How to Select Cricket Helmet?

A cricket helmet has the primary function of reducing injuries to the head and face. It is important to be aware that a helmet is not 100% safe and injuries such as concussions still occur. However, it is important to get the right helmet which offers maximum protection. This is the piece of protective equipment that you need to get right, as it can save your life. No other piece of protective cricket equipment does this. There are many things to consider when deciding on a cricket helmet.

Cricket Helmet Buying Guide

By breaking down the individual parts of a helmet, knowing what to look out for will become easier. Getting the right helmet is not as easy as copying your favourite player from TV or buying what your friend uses. Yes, these give you a starting point but there are other details to consider which go far beyond ‘That’s what Rory Burns wears.’


The shell of the helmet will not give maximum protection from a cricket ball. Your head will be protected but not your face or neck. Buying a helmet with a grille is the first criteria. There are some helmet manufacturers which sell helmets and grilles as separate items so keep an eye out for this. The grille should be made of metal with steel or titanium, the two most popular and common options. Plastic alternatives were produced, but they do not offer anywhere close to the protection of metal ones.

It is also worth considering neck guards which clip onto the back of the helmet. These were introduced after the tragic death of Australian batsman Phil Hughes. Some manufacturers are integrating these neck guards as extensions of the actual grille so they are not an add-on. There is no law that states these guards must be worn. It is down to the cricketer wearing the helmet to decide if these are needed or not.



It is amazing how many people don’t measure their heads before ordering or trying on helmets. A tape measure around the centre of the forehead and round to the back of the head is the standard method. Measuring in inches or cm doesn’t matter as the helmets online or in store will more than likely have both units. Once you know your helmet size, it is easier to buy the right helmet.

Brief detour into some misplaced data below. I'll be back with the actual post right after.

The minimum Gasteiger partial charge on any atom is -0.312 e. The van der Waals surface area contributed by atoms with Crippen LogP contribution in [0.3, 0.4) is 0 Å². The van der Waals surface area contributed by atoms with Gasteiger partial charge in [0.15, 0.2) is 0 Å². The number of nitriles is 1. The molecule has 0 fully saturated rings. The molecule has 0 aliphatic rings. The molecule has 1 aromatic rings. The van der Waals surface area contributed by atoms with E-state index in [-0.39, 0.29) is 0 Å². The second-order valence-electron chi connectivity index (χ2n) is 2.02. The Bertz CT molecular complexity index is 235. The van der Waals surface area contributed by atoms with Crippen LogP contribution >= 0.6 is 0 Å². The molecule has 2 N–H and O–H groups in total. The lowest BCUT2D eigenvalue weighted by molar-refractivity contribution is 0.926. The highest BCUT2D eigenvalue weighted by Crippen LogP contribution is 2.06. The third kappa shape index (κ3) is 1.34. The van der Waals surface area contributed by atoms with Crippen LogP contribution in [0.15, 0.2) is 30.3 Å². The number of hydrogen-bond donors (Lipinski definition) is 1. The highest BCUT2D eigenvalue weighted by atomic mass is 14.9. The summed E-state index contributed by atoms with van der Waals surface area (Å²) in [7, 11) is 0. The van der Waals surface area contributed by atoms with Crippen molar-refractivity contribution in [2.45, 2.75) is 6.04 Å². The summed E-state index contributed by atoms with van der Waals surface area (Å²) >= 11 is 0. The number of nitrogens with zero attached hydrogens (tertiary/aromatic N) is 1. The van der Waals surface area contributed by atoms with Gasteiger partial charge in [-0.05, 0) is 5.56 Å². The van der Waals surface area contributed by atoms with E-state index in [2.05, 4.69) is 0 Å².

Be warned that different manufacturers size their helmets differently. A medium Kookaburra helmet will have different measurements to a Gunn and Moore. Online retailers encourage people to buy a size larger rather than a size smaller. Larger ones can be padded out to make them fit comfortably.


Once you’ve measured your head you are ready to order or try in store. Sadly, different manufacturers make helmets what fit in different ways. A medium fit Hunts County helmet should have the same fit as a medium Masuri helmet. This is not the case so trying multiple helmets is the best way forward. You may have to consider using a different brand of helmet due to one style not fitting. It is more important to have a correctly fitting helmet over one that looks good.

Materials Used

Generally speaking, you get what you pay for. Helmet manufacturers make it clear what their helmets are made out of so that you can make informed decisions. A helmet is there to protect, so choosing the highest quality materials for your budget is essential. Consider the level of cricket you play at, as you won’t need top spec protection to play recreational cricket on a weekend. For those playing at higher levels, the pace of the game is quicker, certainly true of the bowlers, so higher standards of protection are required. Steel grilles will do the job of protecting your face in club cricket, but won’t be as effective in the elite arena where titanium is the better choice.